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Old 06-07-2007, 06:23 PM
 
Location: Houston, TX
832 posts, read 3,558,088 times
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San Francisco is great
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Old 06-07-2007, 07:25 PM
Status: "Summer!" (set 24 days ago)
 
Location: Foot of the Rockies
87,016 posts, read 102,663,662 times
Reputation: 33083
Quote:
Originally Posted by MileHighSigh View Post
Denver is definitely NOT a city of unique and interesting neighborhoods. There's maybe, oh, three?

Sorry. Suburbia, Wal Mart, and the megachurch are in the drivers seat in Denver.

Unique? Every city is unique. There are no 'identical twin' cities. Interesting neighborhoods? I can name many: west side: Sloan's Lake, Berekely, Highland; east side: Capitol Hill, Washington Park, DU; that is just for starts. A RAND corp study ranked Denver one of the lesser-suburbanized cities.

Quote:
Regions that had the worst suburban sprawl include: the Riverside-San Bernardino region of California; Atlanta; Winston-Salem, N.C.; West Palm Beach, Fla.; Bridgeport-Danbury-Stamford, Conn.; Knoxville, Tenn.; Rochester, N.Y.; and Detroit.

Regions with the least amount of suburban sprawl include: New York City; San Francisco; Boston; Portland, Ore.; Miami; Denver; Chicago; and Milwaukee.
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Old 06-07-2007, 07:27 PM
Status: "Summer!" (set 24 days ago)
 
Location: Foot of the Rockies
87,016 posts, read 102,663,662 times
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Quote:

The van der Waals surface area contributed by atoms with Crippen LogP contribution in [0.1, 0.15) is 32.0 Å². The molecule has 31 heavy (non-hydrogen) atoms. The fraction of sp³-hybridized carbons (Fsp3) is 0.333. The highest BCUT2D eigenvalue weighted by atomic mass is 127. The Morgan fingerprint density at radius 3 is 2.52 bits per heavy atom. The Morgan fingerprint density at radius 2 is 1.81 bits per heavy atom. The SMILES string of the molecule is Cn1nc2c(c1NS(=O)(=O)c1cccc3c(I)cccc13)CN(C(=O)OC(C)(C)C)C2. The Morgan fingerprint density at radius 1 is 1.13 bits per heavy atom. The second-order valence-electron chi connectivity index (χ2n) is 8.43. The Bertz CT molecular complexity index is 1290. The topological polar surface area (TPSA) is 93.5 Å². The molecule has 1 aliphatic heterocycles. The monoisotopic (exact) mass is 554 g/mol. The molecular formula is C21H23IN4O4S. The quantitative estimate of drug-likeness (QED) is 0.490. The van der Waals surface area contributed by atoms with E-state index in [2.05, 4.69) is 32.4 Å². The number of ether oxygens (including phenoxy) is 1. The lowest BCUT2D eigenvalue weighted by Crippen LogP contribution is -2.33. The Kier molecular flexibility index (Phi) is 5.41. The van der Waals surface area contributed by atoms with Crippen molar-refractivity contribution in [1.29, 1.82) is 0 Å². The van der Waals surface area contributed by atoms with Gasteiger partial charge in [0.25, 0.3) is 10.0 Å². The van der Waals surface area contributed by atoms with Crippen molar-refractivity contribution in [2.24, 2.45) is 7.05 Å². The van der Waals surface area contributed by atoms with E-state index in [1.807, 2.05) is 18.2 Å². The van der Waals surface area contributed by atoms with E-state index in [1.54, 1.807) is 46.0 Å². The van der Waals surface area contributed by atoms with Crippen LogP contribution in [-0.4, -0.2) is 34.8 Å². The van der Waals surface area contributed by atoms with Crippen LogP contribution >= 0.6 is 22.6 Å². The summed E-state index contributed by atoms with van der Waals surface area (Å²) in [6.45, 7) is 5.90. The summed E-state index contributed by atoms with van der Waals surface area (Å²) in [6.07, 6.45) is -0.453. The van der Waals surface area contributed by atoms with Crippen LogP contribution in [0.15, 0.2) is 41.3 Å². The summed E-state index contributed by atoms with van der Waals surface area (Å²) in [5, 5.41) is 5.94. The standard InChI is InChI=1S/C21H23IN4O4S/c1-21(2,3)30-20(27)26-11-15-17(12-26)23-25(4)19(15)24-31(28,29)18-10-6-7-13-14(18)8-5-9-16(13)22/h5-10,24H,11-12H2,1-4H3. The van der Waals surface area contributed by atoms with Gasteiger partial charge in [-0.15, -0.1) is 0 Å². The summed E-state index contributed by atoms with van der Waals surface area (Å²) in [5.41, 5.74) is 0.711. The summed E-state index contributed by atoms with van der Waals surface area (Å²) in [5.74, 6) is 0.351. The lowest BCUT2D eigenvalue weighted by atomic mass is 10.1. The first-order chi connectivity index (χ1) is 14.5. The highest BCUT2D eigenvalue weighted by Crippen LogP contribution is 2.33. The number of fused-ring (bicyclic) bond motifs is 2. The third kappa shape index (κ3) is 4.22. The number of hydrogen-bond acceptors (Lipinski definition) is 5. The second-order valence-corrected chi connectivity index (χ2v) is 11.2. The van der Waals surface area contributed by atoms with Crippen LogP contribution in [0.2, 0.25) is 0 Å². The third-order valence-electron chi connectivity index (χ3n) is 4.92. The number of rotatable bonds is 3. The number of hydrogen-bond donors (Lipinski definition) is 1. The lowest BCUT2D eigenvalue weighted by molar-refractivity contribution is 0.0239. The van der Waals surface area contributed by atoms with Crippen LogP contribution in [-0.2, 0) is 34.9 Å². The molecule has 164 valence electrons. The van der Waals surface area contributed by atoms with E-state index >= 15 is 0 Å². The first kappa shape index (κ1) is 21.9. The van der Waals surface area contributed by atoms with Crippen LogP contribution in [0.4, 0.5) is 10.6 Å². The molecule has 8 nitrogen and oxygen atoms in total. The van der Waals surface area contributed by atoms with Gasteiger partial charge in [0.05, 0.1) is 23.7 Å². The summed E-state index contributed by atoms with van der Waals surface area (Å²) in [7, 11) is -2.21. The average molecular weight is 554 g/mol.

New Orleans might be a contender too, but I've never been there so I can't comment first hand.
That is something different on this forum! LOL!
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Old 01-10-2009, 07:07 PM
 
5 posts, read 10,406 times
Reputation: 10
Boston, MA, definitely.
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Old 01-11-2009, 12:57 AM
 
Location: Underneath the Pecan Tree
15,989 posts, read 30,698,355 times
Reputation: 7281
Quote:
Originally Posted by Vagus View Post
Basically, the bigger, older, and more immigrant-influenced the city, the more interesting areas you will find.

Personally, I'd say NY wins this one hands down, with maybe Chicago, Boston, Philly and SF as runners-up. New Orleans might be a contender too, but I've never been there so I can't comment first hand.
You list SF, but not NO!?!?
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Old 01-11-2009, 01:08 AM
 
Location: Teaneck, NJ
1,576 posts, read 5,139,344 times
Reputation: 683
Jersey City i would say has a lot of various parts of its city for it having a population under 300,000. It has 4 or 5 neighborhoods throughout and every one has it's own uniqueness to it. The city is rich in history too and as far as culture goes, i would say Jersey City takes the blue ribbon. Jersey city is almost equally mixed with Black, Hispanic, White, And Asian. And all sorts of nationalities in between. I love JC, i lived there through my college years.